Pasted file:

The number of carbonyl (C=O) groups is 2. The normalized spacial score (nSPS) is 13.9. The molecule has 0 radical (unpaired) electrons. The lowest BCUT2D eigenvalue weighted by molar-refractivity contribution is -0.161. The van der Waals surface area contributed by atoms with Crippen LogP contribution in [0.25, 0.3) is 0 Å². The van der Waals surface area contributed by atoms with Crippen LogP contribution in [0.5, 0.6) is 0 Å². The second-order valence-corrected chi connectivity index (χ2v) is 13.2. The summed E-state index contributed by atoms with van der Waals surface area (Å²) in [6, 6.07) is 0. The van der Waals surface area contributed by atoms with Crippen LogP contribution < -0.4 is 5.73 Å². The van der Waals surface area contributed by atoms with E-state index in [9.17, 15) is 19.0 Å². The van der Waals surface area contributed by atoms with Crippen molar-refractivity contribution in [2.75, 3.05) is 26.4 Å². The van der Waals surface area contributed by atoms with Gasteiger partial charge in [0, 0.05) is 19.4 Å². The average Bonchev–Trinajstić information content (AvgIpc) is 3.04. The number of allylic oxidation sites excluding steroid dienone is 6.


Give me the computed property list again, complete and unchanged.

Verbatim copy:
The number of carbonyl (C=O) groups is 2. The normalized spacial score (nSPS) is 13.9. The molecule has 0 radical (unpaired) electrons. The lowest BCUT2D eigenvalue weighted by molar-refractivity contribution is -0.161. The van der Waals surface area contributed by atoms with Crippen LogP contribution in [0.25, 0.3) is 0 Å². The van der Waals surface area contributed by atoms with Crippen LogP contribution in [0.5, 0.6) is 0 Å². The second-order valence-corrected chi connectivity index (χ2v) is 13.2. The summed E-state index contributed by atoms with van der Waals surface area (Å²) in [6, 6.07) is 0. The van der Waals surface area contributed by atoms with Crippen LogP contribution < -0.4 is 5.73 Å². The van der Waals surface area contributed by atoms with E-state index in [9.17, 15) is 19.0 Å². The van der Waals surface area contributed by atoms with Crippen molar-refractivity contribution in [2.75, 3.05) is 26.4 Å². The van der Waals surface area contributed by atoms with Gasteiger partial charge in [0, 0.05) is 19.4 Å². The average Bonchev–Trinajstić information content (AvgIpc) is 3.04. The number of allylic oxidation sites excluding steroid dienone is 6.